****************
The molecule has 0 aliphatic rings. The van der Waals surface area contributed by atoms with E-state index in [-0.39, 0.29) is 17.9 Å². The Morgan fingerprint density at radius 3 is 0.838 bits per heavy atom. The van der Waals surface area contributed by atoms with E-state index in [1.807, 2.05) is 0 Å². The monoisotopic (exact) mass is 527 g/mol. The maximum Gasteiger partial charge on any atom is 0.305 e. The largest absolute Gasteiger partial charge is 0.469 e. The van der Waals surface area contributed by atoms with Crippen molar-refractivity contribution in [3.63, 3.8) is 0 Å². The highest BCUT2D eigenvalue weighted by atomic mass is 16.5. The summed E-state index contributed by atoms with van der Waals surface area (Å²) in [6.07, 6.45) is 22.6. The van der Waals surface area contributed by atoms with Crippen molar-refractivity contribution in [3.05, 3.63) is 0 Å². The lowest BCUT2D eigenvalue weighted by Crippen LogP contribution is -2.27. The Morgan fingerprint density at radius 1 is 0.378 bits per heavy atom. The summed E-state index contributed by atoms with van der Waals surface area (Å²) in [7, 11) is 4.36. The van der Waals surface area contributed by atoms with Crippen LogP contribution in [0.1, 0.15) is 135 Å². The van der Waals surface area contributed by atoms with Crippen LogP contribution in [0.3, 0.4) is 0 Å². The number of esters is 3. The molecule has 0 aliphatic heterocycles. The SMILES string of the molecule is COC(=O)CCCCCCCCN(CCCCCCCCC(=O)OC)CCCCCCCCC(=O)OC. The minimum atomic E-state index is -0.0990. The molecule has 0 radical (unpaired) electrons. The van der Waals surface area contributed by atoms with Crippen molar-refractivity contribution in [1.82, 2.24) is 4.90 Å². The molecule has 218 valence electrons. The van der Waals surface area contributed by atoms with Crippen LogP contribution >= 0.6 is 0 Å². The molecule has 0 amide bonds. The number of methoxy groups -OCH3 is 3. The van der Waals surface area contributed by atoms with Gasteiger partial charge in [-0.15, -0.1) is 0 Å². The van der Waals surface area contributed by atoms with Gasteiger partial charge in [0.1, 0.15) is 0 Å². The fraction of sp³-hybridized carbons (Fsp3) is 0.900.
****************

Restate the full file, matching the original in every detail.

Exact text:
The molecule has 0 aliphatic rings. The van der Waals surface area contributed by atoms with E-state index in [-0.39, 0.29) is 17.9 Å². The Morgan fingerprint density at radius 3 is 0.838 bits per heavy atom. The van der Waals surface area contributed by atoms with E-state index in [1.807, 2.05) is 0 Å². The monoisotopic (exact) mass is 527 g/mol. The maximum Gasteiger partial charge on any atom is 0.305 e. The largest absolute Gasteiger partial charge is 0.469 e. The van der Waals surface area contributed by atoms with Crippen molar-refractivity contribution in [3.63, 3.8) is 0 Å². The highest BCUT2D eigenvalue weighted by atomic mass is 16.5. The summed E-state index contributed by atoms with van der Waals surface area (Å²) in [6.07, 6.45) is 22.6. The van der Waals surface area contributed by atoms with Crippen molar-refractivity contribution in [3.05, 3.63) is 0 Å². The lowest BCUT2D eigenvalue weighted by Crippen LogP contribution is -2.27. The Morgan fingerprint density at radius 1 is 0.378 bits per heavy atom. The summed E-state index contributed by atoms with van der Waals surface area (Å²) in [7, 11) is 4.36. The van der Waals surface area contributed by atoms with Crippen LogP contribution in [0.1, 0.15) is 135 Å². The van der Waals surface area contributed by atoms with Crippen LogP contribution in [0.3, 0.4) is 0 Å². The number of esters is 3. The molecule has 0 aliphatic heterocycles. The SMILES string of the molecule is COC(=O)CCCCCCCCN(CCCCCCCCC(=O)OC)CCCCCCCCC(=O)OC. The minimum atomic E-state index is -0.0990. The molecule has 0 radical (unpaired) electrons. The van der Waals surface area contributed by atoms with Crippen molar-refractivity contribution in [1.82, 2.24) is 4.90 Å². The molecule has 218 valence electrons. The van der Waals surface area contributed by atoms with Crippen LogP contribution >= 0.6 is 0 Å². The molecule has 0 amide bonds. The number of methoxy groups -OCH3 is 3. The van der Waals surface area contributed by atoms with Gasteiger partial charge in [-0.15, -0.1) is 0 Å². The van der Waals surface area contributed by atoms with Gasteiger partial charge in [0.1, 0.15) is 0 Å². The fraction of sp³-hybridized carbons (Fsp3) is 0.900.